My first Brooklyn apartment had a distant view of the Chrysler building. You had to climb out the kitchen window and stand on an adjacent roof to see it, but still it was there. Brian and I would sit out there in the evenings, filled with all the optimism that young love and any kind of view of the NYC skyline inspires, and dream our dreams. We planned to take the city by storm. We’d also talk about having kids and all the things we wanted for these potential humans.
Now we’re ten years older than those two crazy-in-love twenty-somethings, and we’re married with two young girls. And while a lot of our dreams have come true, they didn’t come without some rough times. We’ve had lean meals, stretched a budget to nothing, counted change, and made do. But we’ve never ever been hungry. Each day our girls eat breakfast at the table and then set off for their days, lunchboxes filled with nourishing food.
It’s heartbreaking and disturbing that throughout the world, children go hungry day after day. To think of my own girls in that situation is devastating. I so wish that children everywhere could be protected from all the awful, terrible things our world can hold. But we don’t have to agonize in vain. We can work together, one dollar at a time, and help to feed hungry kids.
Today, Brooklyn Supper and bloggers everywhere are teaming up with The Giving Table to raise money for The Lunchbox Fund. In South Africa, 65 percent of all children live in poverty. The Lunchbox Fund works to provide these orphaned and impoverished children nutritious school lunches each day. Not only do these lunches help to encourage school attendance, they often provide the child’s only meal for the day.
The Lunchbox Fund is doing essential work to ensure a generation of South African children are educated and fed. Today, I’m donating this post and asking you to join me in giving to The Lunchbox Fund because together, we can make a real difference. Just $10 will buy a hungry child a nourishing meal. If we all give whatever we can (every bit really matters), we can make a difference in the lives of South African children. So please, join us! Add your voice to the mix and help us meet (or top) the $5,000 goal, which is enough to feed 100 South African school children for a year. Here’s the link where you can donate and learn more about The Lunchbox Fund.
In honor of The Lunchbox Fund, today’s recipe is for a warming, healthy lunchtime soup. Made with Thai red curry paste, roasted poblano peppers, and roasted sweet potatoes, it’s every bit as a good as it sounds.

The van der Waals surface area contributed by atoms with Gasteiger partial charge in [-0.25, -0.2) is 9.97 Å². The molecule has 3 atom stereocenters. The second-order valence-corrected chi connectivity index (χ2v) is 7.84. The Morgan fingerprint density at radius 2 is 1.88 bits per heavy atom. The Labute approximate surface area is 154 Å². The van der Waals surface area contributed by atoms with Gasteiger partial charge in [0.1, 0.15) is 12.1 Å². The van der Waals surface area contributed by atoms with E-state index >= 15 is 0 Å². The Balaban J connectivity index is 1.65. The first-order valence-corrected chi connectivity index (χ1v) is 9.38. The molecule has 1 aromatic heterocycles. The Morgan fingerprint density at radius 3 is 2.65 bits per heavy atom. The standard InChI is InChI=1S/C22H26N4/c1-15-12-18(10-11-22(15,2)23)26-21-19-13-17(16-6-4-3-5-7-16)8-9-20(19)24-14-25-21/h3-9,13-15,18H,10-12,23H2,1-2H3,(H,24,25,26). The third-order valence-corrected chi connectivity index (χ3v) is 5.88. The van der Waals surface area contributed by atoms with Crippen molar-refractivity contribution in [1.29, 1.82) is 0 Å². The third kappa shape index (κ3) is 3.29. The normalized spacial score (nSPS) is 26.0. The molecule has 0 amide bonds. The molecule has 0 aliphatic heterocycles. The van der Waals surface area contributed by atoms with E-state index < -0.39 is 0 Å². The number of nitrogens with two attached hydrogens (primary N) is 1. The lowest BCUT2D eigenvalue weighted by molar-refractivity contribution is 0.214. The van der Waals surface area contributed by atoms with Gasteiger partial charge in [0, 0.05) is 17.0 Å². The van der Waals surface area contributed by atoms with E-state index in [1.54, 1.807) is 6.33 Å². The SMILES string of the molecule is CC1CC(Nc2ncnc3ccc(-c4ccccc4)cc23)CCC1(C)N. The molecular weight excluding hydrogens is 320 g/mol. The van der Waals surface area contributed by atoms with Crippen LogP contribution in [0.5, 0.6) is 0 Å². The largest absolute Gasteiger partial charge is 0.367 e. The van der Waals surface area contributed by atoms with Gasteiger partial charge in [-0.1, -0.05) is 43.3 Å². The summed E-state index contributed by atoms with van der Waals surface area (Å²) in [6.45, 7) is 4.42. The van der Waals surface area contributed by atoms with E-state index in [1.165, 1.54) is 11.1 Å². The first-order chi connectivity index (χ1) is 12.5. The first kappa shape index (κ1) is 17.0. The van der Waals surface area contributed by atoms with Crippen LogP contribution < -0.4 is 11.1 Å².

Curried Sweet Potato Soup
4 large sweet potatoes
1 poblano pepper
3 tablespoons olive oil
1 red onion, rough chopped
3 teaspoons Thai red curry paste, plus more for garnish
3/4 teaspoon ground ginger
1/2 teaspoon ground cayenne pepper
4 – 5 cups rich vegetable or chicken stock
sea salt to taste
zest and juice of 1 lime, plus lime wedges for serving
minced parsley for garnish
whole milk yogurt for garnish
spicy Hungarian paprika for garnish
Preheat the oven to 400 degrees F.
Wash the sweet potatoes and pierce all over with a fork. Wrap tightly in foil, place on a rimmed baking sheet, and roast for 45 – 55 minutes, or until the potatoes are soft and tender. Unwrap and set aside to cool. Use a sharp paring knife to remove any bad spots and then cut sweet potatoes into 2 inch chunks.
Meanwhile, roast the poblano pepper until the skin is blackened all over. You can do this by turning pepper under your broiler or directly over a gas flame. Place blackened pepper in a paper bag to steam for 10 minute. Peel blackened skin under cold running water, remove stem and seeds. Mince, and set aside.
Heat a Dutch oven over medium-high heat. Add the olive oil and then the onions. Sauté, stirring often, for 7 minutes. Stir in the curry paste, spices, and minced poblano, and cook for 1 – 2 minutes more. Add the sweet potatoes and stock. Bring mixture to a boil, and then turn heat down and simmer uncovered for 20 minutes. While soup cooks, check salt levels; I used low sodium stock and added about 1 teaspoon of sea salt. The amount you need will depend on your stock and chili paste.
Give soup a quick puree, so that there is still a bit of texture, and return to pot to reheat. Just before serving, check salt levels and add the lime zest and juice.
Ladle soup into warm bowls and garnish with swirls of chili paste, yogurt, and a sprinkle of parsley and paprika. Serve each bowl with a wedge of lime on the side.
Just a heads up, your ingredient list doesn’t mention onions, but in your directions you say to add olive oil and onions to the pot.
Brooklyn Supper Admin says
Hi Carolyne, Thanks for catching that! It should be one red onion –– I’ve added it to the ingredient list.
Call me a novice, but am I leaving the skin on the potato and just removing “ruff” spots? Can’t wait to try this.
Brooklyn Supper Admin says
Hi Patricia, I agree, leaving the skins on is best for roasting. Enjoy!
just wanted to say, i made this soup today and so, so good. thanks for sharing.
In the intro above the recipe it says Thai red curry paste, but the recipe says Thai red chili paste. It’s curry the correct ingredient. Sorry I don’t normally cook with these ingredient.
It should be curry paste––sorry about that! I’ll update the recipe right now.
Can’t wait for cooler weather to make this delicious looking soup!
How spicy is this soup? My kids do not tolerate any spice at all…..
I am attempting to develop a library of soups that will sneak as many variations of vegetables as I can get them to eat.
This looks gorgeous!
Hi Miranda, As I recall, it’s got some heat, but nothing crazy. The red curry paste lends a lot of flavor, so I might try adding that in small amounts, and then omit the cayenne and paprika altogether.
Carole Giampalmi says
How is this recipe printed?
Carole Giampalmi says
Never mind—just located a minuscule print icon.